JUNEAU, Alaska (AP) — The U.S. Forest Service in Juneau is warning residents to be respectful of raptors and ravens as they begin nesting in southeast Alaska.
The Juneau Empire reports people should keep a healthy distance — 100 to 200 yards — from eagles, owls and during nesting season, which starts early for the birds.
A tipoff for eagles that nesting has begun is seeing them carrying branches and other materials.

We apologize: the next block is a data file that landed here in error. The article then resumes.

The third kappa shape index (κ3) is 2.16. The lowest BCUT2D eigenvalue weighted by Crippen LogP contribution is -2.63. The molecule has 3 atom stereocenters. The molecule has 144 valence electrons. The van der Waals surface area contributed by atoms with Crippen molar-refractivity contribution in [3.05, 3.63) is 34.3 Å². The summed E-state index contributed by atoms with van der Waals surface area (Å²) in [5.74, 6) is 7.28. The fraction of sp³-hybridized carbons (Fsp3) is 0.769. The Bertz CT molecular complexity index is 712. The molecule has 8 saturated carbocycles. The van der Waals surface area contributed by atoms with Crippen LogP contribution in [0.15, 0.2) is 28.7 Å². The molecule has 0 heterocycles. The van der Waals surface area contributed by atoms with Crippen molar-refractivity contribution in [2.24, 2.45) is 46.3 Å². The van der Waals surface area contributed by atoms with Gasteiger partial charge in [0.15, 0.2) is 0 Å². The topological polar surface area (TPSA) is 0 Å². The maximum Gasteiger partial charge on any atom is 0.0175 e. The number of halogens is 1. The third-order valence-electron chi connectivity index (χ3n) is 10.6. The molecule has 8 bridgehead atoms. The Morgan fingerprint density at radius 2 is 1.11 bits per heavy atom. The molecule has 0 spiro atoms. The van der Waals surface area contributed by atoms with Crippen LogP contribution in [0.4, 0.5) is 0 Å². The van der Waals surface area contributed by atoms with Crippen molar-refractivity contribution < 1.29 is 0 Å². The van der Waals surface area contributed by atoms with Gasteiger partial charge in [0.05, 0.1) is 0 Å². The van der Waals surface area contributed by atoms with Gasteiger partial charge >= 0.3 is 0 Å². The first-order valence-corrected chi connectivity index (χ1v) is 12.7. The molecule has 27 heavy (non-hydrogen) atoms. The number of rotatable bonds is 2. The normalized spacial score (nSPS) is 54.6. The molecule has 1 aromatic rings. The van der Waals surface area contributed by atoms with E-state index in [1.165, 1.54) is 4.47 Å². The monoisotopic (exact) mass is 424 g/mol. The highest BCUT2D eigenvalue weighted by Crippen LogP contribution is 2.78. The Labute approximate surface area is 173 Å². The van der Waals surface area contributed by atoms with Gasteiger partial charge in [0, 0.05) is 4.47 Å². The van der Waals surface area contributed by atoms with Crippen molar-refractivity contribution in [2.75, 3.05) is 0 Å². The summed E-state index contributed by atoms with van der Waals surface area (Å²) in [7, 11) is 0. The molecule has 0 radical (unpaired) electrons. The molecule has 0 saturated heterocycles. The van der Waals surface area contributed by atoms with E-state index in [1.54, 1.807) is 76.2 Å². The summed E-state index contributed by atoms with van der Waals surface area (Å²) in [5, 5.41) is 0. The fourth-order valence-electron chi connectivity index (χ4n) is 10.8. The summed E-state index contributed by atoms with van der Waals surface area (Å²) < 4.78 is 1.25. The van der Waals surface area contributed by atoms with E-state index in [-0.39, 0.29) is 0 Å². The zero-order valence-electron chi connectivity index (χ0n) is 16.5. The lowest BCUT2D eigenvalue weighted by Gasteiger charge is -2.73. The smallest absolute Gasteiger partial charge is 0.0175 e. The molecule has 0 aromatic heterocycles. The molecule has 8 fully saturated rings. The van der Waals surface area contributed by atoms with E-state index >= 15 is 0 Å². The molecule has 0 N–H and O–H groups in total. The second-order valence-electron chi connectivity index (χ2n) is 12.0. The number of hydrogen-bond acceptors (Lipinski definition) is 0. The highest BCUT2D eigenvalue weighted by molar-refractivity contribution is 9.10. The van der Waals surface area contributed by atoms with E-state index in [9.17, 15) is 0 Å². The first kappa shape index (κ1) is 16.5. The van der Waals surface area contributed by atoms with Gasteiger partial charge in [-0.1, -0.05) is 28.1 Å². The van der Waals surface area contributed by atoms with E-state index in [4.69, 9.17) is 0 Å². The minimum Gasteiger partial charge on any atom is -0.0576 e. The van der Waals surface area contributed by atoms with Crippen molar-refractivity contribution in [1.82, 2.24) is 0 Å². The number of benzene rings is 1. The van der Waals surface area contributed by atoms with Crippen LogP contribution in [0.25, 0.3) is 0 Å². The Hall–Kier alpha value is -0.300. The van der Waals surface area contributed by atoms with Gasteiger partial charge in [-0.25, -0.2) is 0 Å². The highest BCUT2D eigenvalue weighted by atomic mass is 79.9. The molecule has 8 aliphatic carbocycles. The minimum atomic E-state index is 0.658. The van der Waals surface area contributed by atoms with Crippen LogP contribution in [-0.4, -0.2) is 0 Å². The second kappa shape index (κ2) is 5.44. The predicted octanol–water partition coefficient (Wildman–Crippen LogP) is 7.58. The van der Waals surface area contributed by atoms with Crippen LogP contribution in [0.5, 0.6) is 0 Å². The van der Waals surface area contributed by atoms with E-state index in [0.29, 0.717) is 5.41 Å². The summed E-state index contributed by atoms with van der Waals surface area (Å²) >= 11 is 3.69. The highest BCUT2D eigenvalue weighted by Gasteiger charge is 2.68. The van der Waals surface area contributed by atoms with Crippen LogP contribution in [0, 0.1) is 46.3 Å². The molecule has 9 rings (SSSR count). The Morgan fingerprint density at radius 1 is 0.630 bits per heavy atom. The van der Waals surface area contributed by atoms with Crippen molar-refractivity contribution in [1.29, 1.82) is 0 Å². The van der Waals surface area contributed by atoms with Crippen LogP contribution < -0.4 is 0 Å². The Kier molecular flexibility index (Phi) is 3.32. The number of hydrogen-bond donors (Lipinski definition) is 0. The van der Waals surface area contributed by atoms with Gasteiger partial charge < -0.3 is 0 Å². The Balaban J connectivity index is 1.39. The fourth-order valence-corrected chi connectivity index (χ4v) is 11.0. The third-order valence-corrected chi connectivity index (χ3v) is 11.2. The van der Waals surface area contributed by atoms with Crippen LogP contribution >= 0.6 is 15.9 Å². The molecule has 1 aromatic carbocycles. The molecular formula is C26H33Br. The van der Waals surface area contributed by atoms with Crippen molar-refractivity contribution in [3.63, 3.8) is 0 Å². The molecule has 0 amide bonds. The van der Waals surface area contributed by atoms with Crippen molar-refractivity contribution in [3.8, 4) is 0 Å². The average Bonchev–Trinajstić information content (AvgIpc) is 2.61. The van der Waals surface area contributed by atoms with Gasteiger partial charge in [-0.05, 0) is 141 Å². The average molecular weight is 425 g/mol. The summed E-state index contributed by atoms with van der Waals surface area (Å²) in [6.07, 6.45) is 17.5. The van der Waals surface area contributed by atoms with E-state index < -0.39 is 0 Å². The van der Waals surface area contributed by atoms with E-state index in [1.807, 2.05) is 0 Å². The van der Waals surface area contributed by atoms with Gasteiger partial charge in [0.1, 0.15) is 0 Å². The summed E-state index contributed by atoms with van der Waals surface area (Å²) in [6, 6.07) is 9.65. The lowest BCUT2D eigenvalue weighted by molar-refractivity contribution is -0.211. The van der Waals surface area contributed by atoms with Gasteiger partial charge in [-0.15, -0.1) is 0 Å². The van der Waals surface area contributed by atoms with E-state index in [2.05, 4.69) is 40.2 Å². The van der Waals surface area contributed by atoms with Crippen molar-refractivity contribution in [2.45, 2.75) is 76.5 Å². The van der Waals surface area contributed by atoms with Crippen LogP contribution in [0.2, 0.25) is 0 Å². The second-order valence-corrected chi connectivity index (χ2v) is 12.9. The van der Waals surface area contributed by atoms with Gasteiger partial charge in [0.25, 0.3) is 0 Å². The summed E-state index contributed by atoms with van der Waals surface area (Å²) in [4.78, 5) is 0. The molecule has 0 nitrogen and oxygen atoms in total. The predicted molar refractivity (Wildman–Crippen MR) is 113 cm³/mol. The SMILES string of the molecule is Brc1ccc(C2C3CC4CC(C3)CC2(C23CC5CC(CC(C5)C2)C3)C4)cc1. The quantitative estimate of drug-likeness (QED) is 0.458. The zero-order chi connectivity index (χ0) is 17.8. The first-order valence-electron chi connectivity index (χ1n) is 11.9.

Forest Service Biologist Brian Logan says disturbances can cause raptors to abandon nests and the risk of nest abandonment is greater during early stages of nesting.
The agency says southeast Alaska is home to 13,000 to 26,000 bald eagles, the highest density anywhere.